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GDF and US Coast Guards begin joint exercises today

Last Updated on Saturday, 9 January 2021, 10:30 by Denis Chabrol

US Coast Guard cutter, “Stone”

The Coast Guards of Guyana and the United States (US) are Saturday due to begin joint exercises offshore Guyana, four months after the two countries activated the Shiprider Agreement that allows for joint marine and air operations to counter narcotrafficking and other illegal activities.

The Guyana Defence Force (GDF) said the US Coast Guard cutter, Stone, which is in the region for a multi-country tour, would be conducting the first in a series of exercises as part of the operationalisation of the 21-year old accord.

The GDF and the American Embassy said this operation would focus on illegal fishing. “This exercise will take place off the coast of Guyana and will focus mainly on illegal, unreported and unregulated fishing,”  the GDF said.

In a notice to mariners, the Maritime Administration (MARAD) said “the naval exercise area is approximately six nautical miles from the Coast of Guyana, and approximately nine square kilometers.” Mariners  were warned to “stay clear of this area of operation.”

The joint maritime operations comes days before the Commander of the US Southern Command, Navy Admiral Craig Faller visits Guyana from January 11-13. “He will meet with government and defense leaders and discuss the bilateral security partnership between the United States and Guyana,” the American embassy here said.

Head of the US Southern Command, Navy Admiral Craig Faller.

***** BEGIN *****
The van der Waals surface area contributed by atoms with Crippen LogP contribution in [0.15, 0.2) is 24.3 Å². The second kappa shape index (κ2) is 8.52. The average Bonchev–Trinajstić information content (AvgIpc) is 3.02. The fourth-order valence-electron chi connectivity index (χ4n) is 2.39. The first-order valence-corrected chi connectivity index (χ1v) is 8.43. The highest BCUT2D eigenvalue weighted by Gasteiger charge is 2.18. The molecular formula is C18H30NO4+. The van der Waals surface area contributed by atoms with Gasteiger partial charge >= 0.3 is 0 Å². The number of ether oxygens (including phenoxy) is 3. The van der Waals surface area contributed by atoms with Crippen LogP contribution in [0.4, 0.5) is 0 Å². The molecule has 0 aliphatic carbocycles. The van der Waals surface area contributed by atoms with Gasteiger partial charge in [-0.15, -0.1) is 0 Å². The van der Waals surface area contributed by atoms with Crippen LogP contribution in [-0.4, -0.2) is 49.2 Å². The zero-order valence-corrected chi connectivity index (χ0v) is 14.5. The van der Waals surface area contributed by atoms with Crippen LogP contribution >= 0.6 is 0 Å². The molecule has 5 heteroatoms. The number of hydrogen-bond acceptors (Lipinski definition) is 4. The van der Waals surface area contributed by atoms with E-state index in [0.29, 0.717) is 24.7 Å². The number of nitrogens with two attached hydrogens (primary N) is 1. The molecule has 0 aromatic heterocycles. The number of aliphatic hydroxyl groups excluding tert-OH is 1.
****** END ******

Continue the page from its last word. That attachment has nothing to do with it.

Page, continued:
The State Department says the Admiral will also take part in the signing of an Acquisition and Cross Servicing Agreement between the two countries’ militaries, which will pave the way for the exchange of goods or services of equal value to support future bilateral defense cooperation.

During his stay, Admiral Faller is scheduled to meet with President Mohamed Irfaan Ali and Brigadier Godfrey Bess. 

U.S. Southern Command’s top military leader last visited the country in 2017, when Guyana became the first South American nation to host the Caribbean Nations Security Conference.

The United States and Guyana have a longstanding history of security cooperation. The defense partnership between the two countries includes collaboration against regional threats and challenges, capacity-building engagements, bilateral training, expertise exchanges, exercises, and participation in military education programs. During the Secretary of State Mike Pompeo’s visit in 2020, the two countries signed a Shiprider agreement which allows for maritime cooperation between the two countries.

The command is one of the Department of Defense’s six geographically-focused unified commands with responsibility for U.S. military operations in the Caribbean, Central America and South America, as well as security cooperation with defense and public-security forces in the region.

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January 2021